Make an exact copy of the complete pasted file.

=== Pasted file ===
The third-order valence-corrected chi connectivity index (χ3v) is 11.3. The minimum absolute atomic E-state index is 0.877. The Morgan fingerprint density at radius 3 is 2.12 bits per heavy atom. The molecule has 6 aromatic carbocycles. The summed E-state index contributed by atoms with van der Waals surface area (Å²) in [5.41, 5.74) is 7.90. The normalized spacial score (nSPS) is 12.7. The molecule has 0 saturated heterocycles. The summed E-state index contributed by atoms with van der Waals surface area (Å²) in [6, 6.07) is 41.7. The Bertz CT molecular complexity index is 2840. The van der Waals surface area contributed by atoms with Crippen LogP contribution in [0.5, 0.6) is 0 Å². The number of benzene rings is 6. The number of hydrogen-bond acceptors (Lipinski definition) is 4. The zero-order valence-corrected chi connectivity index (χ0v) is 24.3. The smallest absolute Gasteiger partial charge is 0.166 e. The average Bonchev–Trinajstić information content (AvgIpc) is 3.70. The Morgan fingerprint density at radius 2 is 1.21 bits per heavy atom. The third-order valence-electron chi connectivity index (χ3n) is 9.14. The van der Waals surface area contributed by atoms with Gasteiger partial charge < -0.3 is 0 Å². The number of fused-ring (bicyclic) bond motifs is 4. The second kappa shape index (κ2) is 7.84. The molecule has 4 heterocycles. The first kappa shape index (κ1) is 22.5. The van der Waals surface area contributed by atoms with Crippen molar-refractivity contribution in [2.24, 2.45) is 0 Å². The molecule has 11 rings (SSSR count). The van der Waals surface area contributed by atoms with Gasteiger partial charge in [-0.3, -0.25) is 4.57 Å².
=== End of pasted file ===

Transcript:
The third-order valence-corrected chi connectivity index (χ3v) is 11.3. The minimum absolute atomic E-state index is 0.877. The Morgan fingerprint density at radius 3 is 2.12 bits per heavy atom. The molecule has 6 aromatic carbocycles. The summed E-state index contributed by atoms with van der Waals surface area (Å²) in [5.41, 5.74) is 7.90. The normalized spacial score (nSPS) is 12.7. The molecule has 0 saturated heterocycles. The summed E-state index contributed by atoms with van der Waals surface area (Å²) in [6, 6.07) is 41.7. The Bertz CT molecular complexity index is 2840. The van der Waals surface area contributed by atoms with Crippen LogP contribution in [0.5, 0.6) is 0 Å². The number of benzene rings is 6. The number of hydrogen-bond acceptors (Lipinski definition) is 4. The zero-order valence-corrected chi connectivity index (χ0v) is 24.3. The smallest absolute Gasteiger partial charge is 0.166 e. The average Bonchev–Trinajstić information content (AvgIpc) is 3.70. The Morgan fingerprint density at radius 2 is 1.21 bits per heavy atom. The third-order valence-electron chi connectivity index (χ3n) is 9.14. The van der Waals surface area contributed by atoms with Gasteiger partial charge < -0.3 is 0 Å². The number of fused-ring (bicyclic) bond motifs is 4. The second kappa shape index (κ2) is 7.84. The molecule has 4 heterocycles. The first kappa shape index (κ1) is 22.5. The van der Waals surface area contributed by atoms with Crippen molar-refractivity contribution in [2.24, 2.45) is 0 Å². The molecule has 11 rings (SSSR count). The van der Waals surface area contributed by atoms with Gasteiger partial charge in [-0.3, -0.25) is 4.57 Å².